Earlier this month, the MacDowell Colony announced officially removing the word “colony” from their name. The organization will now be known as MacDowell. We spoke with the executive director Philip Himberg about laying the groundwork for this shift at the 113-year-old institution—and the staff petition that set their name change in motion.
“The seeds of change started a few years back with the decision to cease using the word ‘Colonists’ and refer to our artists-in-residence as ‘Fellows’ [instead],” Philip explained. “When our logo was redesigned, ‘MacDowell’ was prominent and ‘Colony’ was relegated to a much smaller font. By the time I arrived at MacDowell [in June 2019], it was clear that usage of ‘colony’ was rare—never in our daily correspondence or fundraising, for example.But in order for change to take place there needed to be a formal process in motion.”
In January 2020, the consultant Lisa Yancey began working with MacDowell’s board of directors and staff, kicking off a yearlong process to embed diversity, equity, inclusion, and access (DEIA) strategies and competencies across the entire institution. MacDowell leadership pledged to take actionable steps to fully embrace that work and a few months later Philip created MacDowell’s Staff and Board DEIA Task Force.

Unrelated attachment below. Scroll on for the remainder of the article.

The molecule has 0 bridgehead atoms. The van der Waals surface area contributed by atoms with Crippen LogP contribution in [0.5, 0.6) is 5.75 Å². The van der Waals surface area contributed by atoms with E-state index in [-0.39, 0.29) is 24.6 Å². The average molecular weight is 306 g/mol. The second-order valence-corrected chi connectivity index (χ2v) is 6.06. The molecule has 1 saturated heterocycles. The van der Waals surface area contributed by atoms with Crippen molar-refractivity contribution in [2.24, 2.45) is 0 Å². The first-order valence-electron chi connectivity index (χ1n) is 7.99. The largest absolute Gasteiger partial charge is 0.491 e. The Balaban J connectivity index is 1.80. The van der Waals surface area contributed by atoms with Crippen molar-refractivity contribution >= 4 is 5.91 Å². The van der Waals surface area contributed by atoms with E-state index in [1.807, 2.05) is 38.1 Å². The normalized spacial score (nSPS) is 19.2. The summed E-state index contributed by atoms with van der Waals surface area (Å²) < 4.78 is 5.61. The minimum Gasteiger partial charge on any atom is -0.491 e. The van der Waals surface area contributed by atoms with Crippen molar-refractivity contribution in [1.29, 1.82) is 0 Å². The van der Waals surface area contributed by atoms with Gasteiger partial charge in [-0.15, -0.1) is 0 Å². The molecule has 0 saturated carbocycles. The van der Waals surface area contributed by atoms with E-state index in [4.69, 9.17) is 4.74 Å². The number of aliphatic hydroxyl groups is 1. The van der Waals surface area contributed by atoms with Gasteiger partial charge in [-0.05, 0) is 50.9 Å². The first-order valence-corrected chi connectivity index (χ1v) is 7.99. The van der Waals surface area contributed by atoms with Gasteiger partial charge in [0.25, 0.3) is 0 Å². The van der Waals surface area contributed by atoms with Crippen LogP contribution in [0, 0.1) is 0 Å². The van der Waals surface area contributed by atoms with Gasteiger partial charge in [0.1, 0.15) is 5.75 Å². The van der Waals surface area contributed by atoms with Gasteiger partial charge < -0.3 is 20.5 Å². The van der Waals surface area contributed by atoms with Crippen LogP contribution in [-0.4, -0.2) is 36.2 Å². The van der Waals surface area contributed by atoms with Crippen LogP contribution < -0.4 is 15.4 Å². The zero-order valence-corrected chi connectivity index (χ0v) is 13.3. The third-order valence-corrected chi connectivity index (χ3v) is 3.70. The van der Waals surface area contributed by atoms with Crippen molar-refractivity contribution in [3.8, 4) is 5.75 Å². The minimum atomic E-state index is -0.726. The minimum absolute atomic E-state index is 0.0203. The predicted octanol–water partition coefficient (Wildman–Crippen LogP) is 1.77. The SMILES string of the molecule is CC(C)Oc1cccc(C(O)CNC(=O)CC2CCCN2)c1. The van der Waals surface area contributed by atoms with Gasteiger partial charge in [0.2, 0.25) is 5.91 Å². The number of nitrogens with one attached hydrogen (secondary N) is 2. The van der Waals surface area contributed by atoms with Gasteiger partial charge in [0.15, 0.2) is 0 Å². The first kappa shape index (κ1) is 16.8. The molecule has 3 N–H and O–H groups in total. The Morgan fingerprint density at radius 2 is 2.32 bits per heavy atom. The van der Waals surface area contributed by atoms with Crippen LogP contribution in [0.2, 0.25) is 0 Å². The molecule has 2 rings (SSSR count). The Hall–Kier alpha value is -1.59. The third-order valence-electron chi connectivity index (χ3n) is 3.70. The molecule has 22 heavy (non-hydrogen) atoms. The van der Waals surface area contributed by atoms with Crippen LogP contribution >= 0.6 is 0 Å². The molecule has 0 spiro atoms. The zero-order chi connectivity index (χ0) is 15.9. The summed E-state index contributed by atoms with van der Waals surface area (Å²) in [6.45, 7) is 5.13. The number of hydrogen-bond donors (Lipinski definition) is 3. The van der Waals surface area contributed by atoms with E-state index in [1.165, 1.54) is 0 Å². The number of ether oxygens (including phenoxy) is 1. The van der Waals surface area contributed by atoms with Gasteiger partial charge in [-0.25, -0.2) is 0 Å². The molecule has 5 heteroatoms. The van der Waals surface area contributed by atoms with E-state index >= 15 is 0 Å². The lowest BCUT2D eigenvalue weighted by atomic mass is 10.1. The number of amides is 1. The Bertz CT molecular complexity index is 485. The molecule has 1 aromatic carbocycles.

An “immediate action” we could take
“Formal removal of the word [colony] was in our ether, but I credit my staff with bringing this to urgent attention—in the form of a petition—as one ‘immediate action’ we could take. In less than two weeks, the Board was aware of the imperative and officially voted in a specially called meeting on June 30.”
Each MacDowell board member was telephoned individually by fellow board members prior to the vote, so that one-on-one conversations could happen and there was time for the clear presentation and exchange of ideas. “It was a moving moment to see each board member’s face on the Zoom screen [when we voted]. We had spectacular representation and a unanimous decision.”
In an interview with the Associated Press, MacDowell Board Chair Nell Painter shared the board perspective, expressing that while “colony” can mean a country under the control of an outside power or a community of like-minded people, both definitions carry a sense of exclusion and hierarchy, and the first definition is far more prevalent. She added that MacDowell was formed during a time of legal segregation and, for decades, staff and artists engaged by the institution were virtually all-white. She writes, “In the language we speak today, ‘colony’ is a word tied to occupation and oppression.”
MacDowell cites their name change as one step among many that will have a significant impact on their residency program, as well as on staffing and governance. “We have much work to do, listening to do, and action to take,” says Philip. “Some of those actions can happen immediately and some change will come over different arcs of time.”
When asked what other residency programs can learn from MacDowell’s name change, Philip added:
“The work of DEIA must be a priority. It is not ‘other’ or ‘added’; it’s baked into the ethos of the organization, and needs to be a primary exploration in every initiative or program, old or new. It’s sometimes very challenging work, and it is very personal. Finding how to communicate among staff and board is an important first step. I do think that engaging an expert in the field, at least in our case, is what makes this possible”